Take This 5 Question Cloud Test Before You Go Live!
Congratulations! You’ve decided to move into the Cloud. You are ready to enjoy the accessibility and redundancy of Cloud-based data, computing, email, telephone, or other services offered. But is your network ready? Here’s your study guide before taking the test!
Redundant Internet Connections
Now that all of your data is attached to the Internet, your Internet connection is a single point of failure. Having a redundant Internet or MPLS connection from a different carrier to your Cloud provider ensures data accessibility.
Bonus – Backup is on a separate fiber path or uses a different physical medium (cable modem or wireless) to avoid a single point of failure.
Extra Credit – Why not multiple backups?
How Big Is Your Data Pipe?
Bandwidth on a network switch is inexpensive, but do you know how much bandwidth you really have?
While many business Internet connections are available at Gigabit speeds, the price of increasing bandwidth must be included in your monthly Cloud costs. Odds are your current connection will suffer greatly when a majority of data must traverse it. Learn more about bandwidth!
Bonus – Your carrier offers no-cost bandwidth throttling.
Extra Credit – Do the additional Internet costs negate your Cloud savings?
Phone and Video Services
Use Enterprise-level network equipment when moving to the Cloud for voice and video. Systems require professional design and installation, but network configurations in most offices remain static afterward. Find a product that provides Power over Ethernet (PoE), Gigabit switching, and higher-level options such as Quality of Service (QoS).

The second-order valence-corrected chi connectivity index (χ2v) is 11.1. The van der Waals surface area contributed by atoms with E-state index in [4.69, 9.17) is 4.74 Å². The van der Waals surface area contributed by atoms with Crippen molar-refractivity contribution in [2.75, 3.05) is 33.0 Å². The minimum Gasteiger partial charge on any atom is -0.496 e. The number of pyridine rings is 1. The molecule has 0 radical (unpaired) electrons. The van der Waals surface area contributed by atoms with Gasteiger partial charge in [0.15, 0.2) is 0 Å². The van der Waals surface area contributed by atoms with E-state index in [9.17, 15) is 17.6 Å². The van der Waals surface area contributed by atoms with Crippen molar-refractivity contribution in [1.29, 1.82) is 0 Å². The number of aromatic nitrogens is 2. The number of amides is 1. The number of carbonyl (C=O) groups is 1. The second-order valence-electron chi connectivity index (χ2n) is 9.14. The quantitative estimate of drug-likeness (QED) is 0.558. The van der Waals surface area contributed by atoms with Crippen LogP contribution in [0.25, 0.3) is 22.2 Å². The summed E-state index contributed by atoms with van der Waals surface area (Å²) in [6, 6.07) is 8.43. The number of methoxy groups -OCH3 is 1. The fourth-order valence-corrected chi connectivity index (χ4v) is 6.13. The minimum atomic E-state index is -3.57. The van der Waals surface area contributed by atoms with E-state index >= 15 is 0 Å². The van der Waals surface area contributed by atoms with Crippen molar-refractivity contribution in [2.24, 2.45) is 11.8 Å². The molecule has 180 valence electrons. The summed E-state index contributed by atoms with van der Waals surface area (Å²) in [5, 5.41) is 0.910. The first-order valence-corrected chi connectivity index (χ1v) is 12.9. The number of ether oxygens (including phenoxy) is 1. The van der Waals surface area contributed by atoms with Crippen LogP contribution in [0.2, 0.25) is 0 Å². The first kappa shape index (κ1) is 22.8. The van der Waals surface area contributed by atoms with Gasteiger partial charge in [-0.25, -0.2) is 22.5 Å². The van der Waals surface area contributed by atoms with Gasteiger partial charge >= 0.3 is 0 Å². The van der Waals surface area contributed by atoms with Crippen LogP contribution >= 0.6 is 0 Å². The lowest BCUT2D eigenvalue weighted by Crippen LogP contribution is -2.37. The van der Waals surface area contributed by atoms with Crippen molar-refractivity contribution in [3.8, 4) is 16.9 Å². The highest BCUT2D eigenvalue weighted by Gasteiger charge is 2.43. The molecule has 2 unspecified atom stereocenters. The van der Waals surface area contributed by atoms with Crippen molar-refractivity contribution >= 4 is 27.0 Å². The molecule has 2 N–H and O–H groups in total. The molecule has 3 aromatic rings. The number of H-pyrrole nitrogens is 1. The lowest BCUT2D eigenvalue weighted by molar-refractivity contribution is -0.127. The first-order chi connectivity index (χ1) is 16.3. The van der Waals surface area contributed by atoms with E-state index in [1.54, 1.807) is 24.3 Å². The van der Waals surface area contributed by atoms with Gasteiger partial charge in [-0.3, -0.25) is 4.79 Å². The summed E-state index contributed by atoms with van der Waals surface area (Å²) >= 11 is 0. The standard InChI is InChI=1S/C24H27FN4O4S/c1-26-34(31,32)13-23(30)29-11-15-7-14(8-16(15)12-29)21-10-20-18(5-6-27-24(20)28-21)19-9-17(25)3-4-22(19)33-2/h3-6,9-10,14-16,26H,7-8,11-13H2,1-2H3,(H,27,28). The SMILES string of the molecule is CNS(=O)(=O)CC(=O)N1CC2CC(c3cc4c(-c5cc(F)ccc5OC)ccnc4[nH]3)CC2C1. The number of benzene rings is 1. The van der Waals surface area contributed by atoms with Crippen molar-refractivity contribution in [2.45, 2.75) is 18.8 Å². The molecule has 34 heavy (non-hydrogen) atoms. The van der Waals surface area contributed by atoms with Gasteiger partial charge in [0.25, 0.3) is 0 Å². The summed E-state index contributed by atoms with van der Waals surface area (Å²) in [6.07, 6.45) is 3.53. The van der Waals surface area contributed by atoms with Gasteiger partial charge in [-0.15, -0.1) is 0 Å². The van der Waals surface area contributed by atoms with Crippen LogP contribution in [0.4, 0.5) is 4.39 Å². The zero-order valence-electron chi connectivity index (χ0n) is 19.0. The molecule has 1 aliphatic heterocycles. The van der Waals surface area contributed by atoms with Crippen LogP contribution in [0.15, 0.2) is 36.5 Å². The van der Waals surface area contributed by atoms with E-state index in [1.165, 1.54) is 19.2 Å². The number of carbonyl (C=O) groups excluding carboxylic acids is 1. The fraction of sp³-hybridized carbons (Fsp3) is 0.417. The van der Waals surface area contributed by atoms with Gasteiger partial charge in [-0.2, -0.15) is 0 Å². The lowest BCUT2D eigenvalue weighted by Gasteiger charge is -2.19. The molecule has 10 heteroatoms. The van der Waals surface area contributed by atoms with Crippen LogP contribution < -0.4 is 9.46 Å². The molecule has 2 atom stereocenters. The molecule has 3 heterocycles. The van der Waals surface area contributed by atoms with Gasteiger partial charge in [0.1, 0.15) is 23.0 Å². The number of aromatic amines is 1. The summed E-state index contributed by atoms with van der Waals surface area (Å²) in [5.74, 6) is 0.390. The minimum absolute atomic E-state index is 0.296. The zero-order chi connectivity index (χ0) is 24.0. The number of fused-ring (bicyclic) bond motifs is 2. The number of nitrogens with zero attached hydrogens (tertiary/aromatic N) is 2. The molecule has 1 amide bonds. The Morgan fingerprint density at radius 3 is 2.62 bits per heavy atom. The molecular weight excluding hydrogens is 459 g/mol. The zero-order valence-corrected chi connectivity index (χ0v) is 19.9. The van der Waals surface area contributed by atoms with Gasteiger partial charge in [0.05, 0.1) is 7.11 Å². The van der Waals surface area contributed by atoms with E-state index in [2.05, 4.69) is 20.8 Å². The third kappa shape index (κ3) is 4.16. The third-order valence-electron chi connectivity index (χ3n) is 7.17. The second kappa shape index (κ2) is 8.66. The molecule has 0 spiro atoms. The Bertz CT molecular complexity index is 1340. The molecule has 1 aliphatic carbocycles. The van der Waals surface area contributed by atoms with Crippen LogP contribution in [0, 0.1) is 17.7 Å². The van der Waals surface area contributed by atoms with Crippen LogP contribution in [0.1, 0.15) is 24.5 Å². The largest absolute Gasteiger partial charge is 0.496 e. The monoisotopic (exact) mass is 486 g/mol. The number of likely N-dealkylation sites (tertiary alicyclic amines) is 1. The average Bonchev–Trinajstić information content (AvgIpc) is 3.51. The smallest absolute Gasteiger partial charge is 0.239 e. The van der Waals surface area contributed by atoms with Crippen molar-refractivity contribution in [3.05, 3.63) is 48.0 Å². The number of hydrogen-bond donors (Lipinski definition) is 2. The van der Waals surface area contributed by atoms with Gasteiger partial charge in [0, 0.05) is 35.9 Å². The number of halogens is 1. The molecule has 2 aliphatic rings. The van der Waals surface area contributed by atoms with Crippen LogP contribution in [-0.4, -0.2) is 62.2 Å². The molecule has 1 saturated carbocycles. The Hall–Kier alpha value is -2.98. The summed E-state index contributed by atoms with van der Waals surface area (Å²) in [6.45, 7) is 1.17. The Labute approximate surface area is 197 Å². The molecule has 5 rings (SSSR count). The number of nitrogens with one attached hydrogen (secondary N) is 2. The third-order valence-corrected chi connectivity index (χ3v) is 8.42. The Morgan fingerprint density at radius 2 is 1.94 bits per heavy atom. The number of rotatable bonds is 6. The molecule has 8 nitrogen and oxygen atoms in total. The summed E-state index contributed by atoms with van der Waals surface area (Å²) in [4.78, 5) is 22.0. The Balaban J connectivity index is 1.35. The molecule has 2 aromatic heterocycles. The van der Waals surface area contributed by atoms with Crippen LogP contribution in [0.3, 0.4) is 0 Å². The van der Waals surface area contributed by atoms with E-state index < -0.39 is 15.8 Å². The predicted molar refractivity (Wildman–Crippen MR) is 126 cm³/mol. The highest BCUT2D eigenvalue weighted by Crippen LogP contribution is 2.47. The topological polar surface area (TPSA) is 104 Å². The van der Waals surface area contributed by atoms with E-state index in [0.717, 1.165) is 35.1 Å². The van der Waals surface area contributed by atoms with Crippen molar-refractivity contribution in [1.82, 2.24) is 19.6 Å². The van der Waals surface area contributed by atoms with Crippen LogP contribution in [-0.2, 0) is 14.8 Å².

Bonus – Your network equipment can grow with you.
Extra Credit – Infrastructure as a Service (IaaS)
Quality of Service (QoS) and Queues
You have one pipe; use it wisely! QoS ensures your streaming services don’t eat up your bandwidth. By marking traffic, you can designate which data should always get through. A priority queue gives real-time traffic an express lane.
Bonus – Your network equipment rate limits or blocks bandwidth hogs.
Extra Credit – Should the backup Internet block non-critical traffic during an outage?
Is It Secure?
Did you know? Some providers pass plain text data across the open Internet or with inferior security protocols. Ensure your provider uses VPN, secure SSL, or a direct private connection before transferring data.
Bonus – You add Intrusion Prevention/Detection through a firewall or other device.
Extra Credit – Shouldn’t users now require two-factor security to access data outside the physical network?
Now that your network and Internet connections are the most important parts of your business continuity don’t skimp on the equipment, implementation, and support services that provide access and protection of your data.